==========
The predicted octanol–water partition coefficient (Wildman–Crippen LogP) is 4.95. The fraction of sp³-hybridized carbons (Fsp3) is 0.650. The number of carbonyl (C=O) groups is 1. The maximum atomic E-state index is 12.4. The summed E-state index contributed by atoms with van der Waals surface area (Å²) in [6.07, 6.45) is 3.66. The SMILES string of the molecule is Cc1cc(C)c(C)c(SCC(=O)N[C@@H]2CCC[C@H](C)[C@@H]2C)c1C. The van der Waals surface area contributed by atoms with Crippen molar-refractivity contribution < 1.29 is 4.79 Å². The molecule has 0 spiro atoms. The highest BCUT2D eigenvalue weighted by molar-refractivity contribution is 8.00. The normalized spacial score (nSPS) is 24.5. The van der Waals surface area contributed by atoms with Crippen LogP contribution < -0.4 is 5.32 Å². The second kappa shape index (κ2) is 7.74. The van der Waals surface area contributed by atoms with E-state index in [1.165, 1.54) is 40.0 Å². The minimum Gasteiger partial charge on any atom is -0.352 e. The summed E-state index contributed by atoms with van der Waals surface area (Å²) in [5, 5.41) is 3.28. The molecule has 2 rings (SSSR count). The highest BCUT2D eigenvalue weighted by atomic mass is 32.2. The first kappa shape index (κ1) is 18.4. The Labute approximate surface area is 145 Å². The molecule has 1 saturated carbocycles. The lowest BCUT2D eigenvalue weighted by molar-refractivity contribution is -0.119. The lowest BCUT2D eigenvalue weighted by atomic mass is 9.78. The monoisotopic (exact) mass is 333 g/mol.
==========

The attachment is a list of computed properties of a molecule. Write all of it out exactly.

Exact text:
The predicted octanol–water partition coefficient (Wildman–Crippen LogP) is 4.95. The fraction of sp³-hybridized carbons (Fsp3) is 0.650. The number of carbonyl (C=O) groups is 1. The maximum atomic E-state index is 12.4. The summed E-state index contributed by atoms with van der Waals surface area (Å²) in [6.07, 6.45) is 3.66. The SMILES string of the molecule is Cc1cc(C)c(C)c(SCC(=O)N[C@@H]2CCC[C@H](C)[C@@H]2C)c1C. The van der Waals surface area contributed by atoms with Crippen molar-refractivity contribution < 1.29 is 4.79 Å². The molecule has 0 spiro atoms. The highest BCUT2D eigenvalue weighted by molar-refractivity contribution is 8.00. The normalized spacial score (nSPS) is 24.5. The van der Waals surface area contributed by atoms with Crippen LogP contribution < -0.4 is 5.32 Å². The second kappa shape index (κ2) is 7.74. The van der Waals surface area contributed by atoms with E-state index in [1.165, 1.54) is 40.0 Å². The minimum Gasteiger partial charge on any atom is -0.352 e. The summed E-state index contributed by atoms with van der Waals surface area (Å²) in [5, 5.41) is 3.28. The molecule has 2 rings (SSSR count). The highest BCUT2D eigenvalue weighted by atomic mass is 32.2. The first kappa shape index (κ1) is 18.4. The Labute approximate surface area is 145 Å². The molecule has 1 saturated carbocycles. The lowest BCUT2D eigenvalue weighted by molar-refractivity contribution is -0.119. The lowest BCUT2D eigenvalue weighted by atomic mass is 9.78. The monoisotopic (exact) mass is 333 g/mol.